We would like to thank you for stopping by our web page and invite you to take some time to read the reviews and customer comments on our products. We truly believe we have the most unique and exciting musical instrument products around!


Mahaffay Amplifiers

The Lanilei is hand built in the good ol ' USA !
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Tris with Larry Coryell

Chuck Mahaffay

A Seattle jazz pioneer in the truest sense, Chuck Mahaffay helped launched the careers of many northwest musicians. Starting in radio at the University of Washington, he led a more thaA common question is why did he stop at the top of his career nano seconds away from becoming a very well know household name. His story would make a great great movie script. (Anyone out there a screen writer?)

It's a story of hopes and dreams as well as shattering blows. Anyone who has faced trying to make it in the music business knows it's all to common to have the rug pulled out from you at every turn.

That rug had no end, murder ,love, lust ,jealousy, back room business arrangements, fist fights with local restaurateur- Ivar Hagland ?? black balling, music union Mafia ties, you name it... state and local government corruption...oh my god!! My reply to this question is a complicate as the man himself. I truly believe he was stripped of his destiny by major and minor but fatal blows that lead to his quitting at the moment he should have succeeded.

A week after his death in 1993, in a small black box that i found in his tiny one room studio apartment in Seattle (across the street from Cornish) I found a letter from Quincy Jones from the 60's said simply,

""Chuck where are you? need to be here with us( in NY) GET OUT HERE, your are not going
to believe the scene here man!!"....

My heart sank. It still kills me to think how he was so low in his predicaments(s) he could not gather the strength to board a plane and leave Seattle. To meet his true destiny like his friends. Why didn't he go? he launch Larry Coryell's career at 19 and his replacement in the Individuals- Ralph Towner or Oregon fame.
He played late nights with Quincy, Ray Charles. He was on his way. What the F$#@ happened?

After years or sole searching of my own, and reading notes of all sorts of things in his rather well organized files, I have not come to any one conclusion..... and that haunts me to this day.

I feel deep down maybe he was hoping some of his ol ' buddies would toss him a rope, or maybe there was more of a darker sinister plot? How does one go from lunch with the mayor and a local entertainer at the top of his game to ZERO? very perplexing. As my mother said " he just dropped out“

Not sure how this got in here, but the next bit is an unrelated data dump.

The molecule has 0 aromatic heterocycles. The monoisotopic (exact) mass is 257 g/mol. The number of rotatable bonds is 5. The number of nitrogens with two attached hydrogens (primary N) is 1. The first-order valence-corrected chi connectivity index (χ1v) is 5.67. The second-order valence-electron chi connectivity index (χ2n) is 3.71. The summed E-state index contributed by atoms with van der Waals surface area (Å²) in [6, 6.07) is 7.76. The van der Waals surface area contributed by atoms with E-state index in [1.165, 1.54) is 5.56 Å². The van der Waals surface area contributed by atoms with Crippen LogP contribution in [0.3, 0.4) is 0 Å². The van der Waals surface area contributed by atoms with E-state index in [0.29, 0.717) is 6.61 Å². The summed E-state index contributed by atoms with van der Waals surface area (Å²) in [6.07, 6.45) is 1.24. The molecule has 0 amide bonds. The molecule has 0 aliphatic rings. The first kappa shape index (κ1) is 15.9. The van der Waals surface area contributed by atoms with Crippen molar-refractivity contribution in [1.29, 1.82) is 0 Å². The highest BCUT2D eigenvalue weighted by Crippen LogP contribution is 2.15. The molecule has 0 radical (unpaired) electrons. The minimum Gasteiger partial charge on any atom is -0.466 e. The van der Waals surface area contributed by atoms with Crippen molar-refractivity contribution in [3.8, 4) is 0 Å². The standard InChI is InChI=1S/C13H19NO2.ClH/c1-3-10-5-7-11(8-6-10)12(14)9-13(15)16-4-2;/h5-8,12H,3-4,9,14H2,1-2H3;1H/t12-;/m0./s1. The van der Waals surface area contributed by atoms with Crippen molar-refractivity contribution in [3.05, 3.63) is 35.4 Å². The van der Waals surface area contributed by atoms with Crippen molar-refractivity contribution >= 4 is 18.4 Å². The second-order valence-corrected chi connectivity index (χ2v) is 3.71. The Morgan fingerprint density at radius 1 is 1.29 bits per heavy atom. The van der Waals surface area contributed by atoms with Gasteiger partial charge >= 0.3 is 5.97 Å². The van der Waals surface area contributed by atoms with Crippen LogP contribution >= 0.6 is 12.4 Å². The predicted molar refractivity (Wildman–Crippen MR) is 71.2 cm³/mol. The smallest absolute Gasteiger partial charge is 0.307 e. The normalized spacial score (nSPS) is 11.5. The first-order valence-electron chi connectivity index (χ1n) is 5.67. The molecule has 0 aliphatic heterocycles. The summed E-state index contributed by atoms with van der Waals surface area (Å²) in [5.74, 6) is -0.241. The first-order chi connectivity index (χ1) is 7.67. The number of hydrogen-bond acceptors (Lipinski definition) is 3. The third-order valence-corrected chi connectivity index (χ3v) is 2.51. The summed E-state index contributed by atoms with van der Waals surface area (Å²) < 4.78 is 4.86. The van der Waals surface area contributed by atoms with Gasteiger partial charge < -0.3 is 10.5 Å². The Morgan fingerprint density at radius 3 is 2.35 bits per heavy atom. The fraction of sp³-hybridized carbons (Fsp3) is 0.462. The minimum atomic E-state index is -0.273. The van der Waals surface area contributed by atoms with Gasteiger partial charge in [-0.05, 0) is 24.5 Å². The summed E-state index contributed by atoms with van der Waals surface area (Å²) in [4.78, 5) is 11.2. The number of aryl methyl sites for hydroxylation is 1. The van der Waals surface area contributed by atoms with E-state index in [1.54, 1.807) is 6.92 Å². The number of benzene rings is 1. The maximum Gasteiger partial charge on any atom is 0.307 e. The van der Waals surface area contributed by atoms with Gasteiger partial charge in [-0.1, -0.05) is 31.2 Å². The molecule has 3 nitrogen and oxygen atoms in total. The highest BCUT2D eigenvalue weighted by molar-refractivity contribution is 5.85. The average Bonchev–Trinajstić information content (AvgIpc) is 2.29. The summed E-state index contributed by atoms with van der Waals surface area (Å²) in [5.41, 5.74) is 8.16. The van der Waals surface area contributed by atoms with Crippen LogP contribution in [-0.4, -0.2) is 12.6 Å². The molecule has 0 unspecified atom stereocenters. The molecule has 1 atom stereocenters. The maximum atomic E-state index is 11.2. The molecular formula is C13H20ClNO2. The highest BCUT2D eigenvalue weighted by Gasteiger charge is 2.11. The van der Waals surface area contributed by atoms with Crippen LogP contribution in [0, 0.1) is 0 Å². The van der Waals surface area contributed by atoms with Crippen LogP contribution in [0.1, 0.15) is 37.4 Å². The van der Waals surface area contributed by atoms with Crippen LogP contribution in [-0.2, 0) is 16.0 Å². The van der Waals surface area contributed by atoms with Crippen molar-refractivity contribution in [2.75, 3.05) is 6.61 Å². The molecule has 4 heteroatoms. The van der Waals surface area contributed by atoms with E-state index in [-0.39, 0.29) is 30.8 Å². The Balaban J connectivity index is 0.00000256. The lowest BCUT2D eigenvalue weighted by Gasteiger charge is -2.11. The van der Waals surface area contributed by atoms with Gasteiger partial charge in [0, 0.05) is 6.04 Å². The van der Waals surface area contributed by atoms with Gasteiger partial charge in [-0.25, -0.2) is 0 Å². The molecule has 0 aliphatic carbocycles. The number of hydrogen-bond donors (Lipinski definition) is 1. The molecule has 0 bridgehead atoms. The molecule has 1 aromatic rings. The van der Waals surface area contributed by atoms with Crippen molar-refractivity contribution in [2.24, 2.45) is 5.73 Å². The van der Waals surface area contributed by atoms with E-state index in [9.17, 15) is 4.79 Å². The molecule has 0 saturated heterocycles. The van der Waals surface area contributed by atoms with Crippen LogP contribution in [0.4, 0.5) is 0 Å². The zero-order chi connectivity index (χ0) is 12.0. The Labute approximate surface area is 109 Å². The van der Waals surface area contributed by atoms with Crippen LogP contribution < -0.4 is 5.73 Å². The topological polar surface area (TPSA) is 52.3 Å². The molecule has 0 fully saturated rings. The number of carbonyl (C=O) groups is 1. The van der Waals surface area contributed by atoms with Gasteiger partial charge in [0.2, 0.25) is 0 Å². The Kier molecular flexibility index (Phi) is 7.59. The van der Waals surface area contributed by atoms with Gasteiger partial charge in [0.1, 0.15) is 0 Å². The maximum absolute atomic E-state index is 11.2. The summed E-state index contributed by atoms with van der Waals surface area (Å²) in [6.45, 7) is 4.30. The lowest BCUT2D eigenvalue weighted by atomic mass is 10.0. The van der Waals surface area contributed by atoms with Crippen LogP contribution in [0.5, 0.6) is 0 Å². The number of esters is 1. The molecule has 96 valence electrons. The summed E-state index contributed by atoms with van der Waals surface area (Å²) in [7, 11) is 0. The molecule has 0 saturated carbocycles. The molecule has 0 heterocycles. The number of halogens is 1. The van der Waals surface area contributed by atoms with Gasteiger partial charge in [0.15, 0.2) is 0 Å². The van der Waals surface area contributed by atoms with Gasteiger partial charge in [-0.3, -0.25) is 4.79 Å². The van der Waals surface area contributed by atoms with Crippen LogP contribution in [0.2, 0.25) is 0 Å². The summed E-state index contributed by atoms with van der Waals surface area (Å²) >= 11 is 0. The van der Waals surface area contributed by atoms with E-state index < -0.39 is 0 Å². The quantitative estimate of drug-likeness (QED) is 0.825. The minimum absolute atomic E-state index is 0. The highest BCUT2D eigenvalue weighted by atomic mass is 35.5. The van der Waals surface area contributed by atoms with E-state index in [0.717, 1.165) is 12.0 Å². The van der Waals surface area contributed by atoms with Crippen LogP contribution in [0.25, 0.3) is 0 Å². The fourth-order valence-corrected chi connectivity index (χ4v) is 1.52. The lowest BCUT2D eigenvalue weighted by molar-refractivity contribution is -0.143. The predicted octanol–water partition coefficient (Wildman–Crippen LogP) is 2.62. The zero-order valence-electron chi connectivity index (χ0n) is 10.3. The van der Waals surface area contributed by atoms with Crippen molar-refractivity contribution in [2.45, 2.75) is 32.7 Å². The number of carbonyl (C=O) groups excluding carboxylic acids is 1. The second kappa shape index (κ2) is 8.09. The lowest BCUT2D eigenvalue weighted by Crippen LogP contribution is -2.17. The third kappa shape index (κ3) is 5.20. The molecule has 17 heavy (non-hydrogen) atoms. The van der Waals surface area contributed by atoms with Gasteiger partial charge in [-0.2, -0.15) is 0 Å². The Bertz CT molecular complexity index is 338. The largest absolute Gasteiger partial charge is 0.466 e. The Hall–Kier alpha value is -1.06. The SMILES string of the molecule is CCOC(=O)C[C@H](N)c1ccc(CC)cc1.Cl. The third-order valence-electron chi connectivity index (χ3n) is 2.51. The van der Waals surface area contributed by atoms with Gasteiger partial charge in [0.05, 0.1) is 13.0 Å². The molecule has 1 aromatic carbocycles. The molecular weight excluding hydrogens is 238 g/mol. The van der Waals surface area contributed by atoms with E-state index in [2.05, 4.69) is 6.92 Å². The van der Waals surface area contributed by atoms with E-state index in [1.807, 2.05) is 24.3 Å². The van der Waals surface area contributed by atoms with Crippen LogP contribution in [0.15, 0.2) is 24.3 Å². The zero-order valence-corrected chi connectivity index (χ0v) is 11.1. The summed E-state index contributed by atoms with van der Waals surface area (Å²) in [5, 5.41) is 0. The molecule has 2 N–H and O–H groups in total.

I personally get a great kick out of renewed interest in his music, his records show up on ebay and record web sites from all over the world.. it just makes me smile. If he only knew.... what would he say.

If you have not ever heard my pops music, give me a ring or email , I'll send you a free CD. they are time capsules of the 60 jazz scene in Seattle, you can almost feel the "rain" of emotion in the music.

A time when "cool" was late night after hours the beaten path. The place every one wanted to be...Just Awesome!!

Thanks for listening, Charles " Tris " Mahaffay , son of Chuck the "Gray Ghost".

(they all knew didn't they dad)

I saw this on ebay and thought it was a great review- Tris

Chuck Mahaffay and The Individuals with  LARRY CORYELL
"The Girl From Ipanema "   Twenty One Records L-2101 (Dad's own label) Stereo Original 1964 Issue Private Release

ebay'r said:

Recorded July 24th, 1964 at Audio Recordings in Seattle, WA.

The first release on this private, Seattle label, the first recorded output from this group and more of interest to most; the first recording for 22 year-old Larry Coryell, who had just joined the group a few months earlier. He is featured on electric guitar and on "alto guitar".

The name of this group -"The Individuals, is quite apt, as they all have very distinct voices and styles. In fact every oneof them has a turn at the vocals; both lead and in their infectious harmonies -the LP is made up of a fairly even number of instrumental and vocal pieces; Larry Coryell sings lead on the Bacharach and David song "Lovers and Wives"; perhaps the most "pop" thing on the LP. His own composition though, is quite a different story; a poignant instrumental of pre-fusion, loping, "cool" bluesy jazz that reminds of noir movie themes and smoke-filled cafes of Paris. Entitled "Late Night", it features sultry lead guitar lines and chordal riffing from Larry and fluid, slippery reedwork as well as great use of vibes.

All the members but Coryell are multi-instrumentalists. Besides his guitar, the most predominately defining instrumental voice is the vibraphone of Bill Franklin, who also plays Alto sax and drums. There's more in the Film-noir vein here and a few pieces, including bassist, Tamara Burdett's instrumental composition Bossa Nada, the vocal title track, Jobim's The Girl From Ipanema and Exodus, that are distinctly Brazilian in flavor.The group formed in 1957, as a completely instrumental jazz quartet, eventually taking on more standards and pop oriented jazz; while stirring things through some genuinely brilliant, though deceptively understated arrangements.

The overall feel is after-hours urban cool. Very tasty obscurity that sneaks up and won't let go.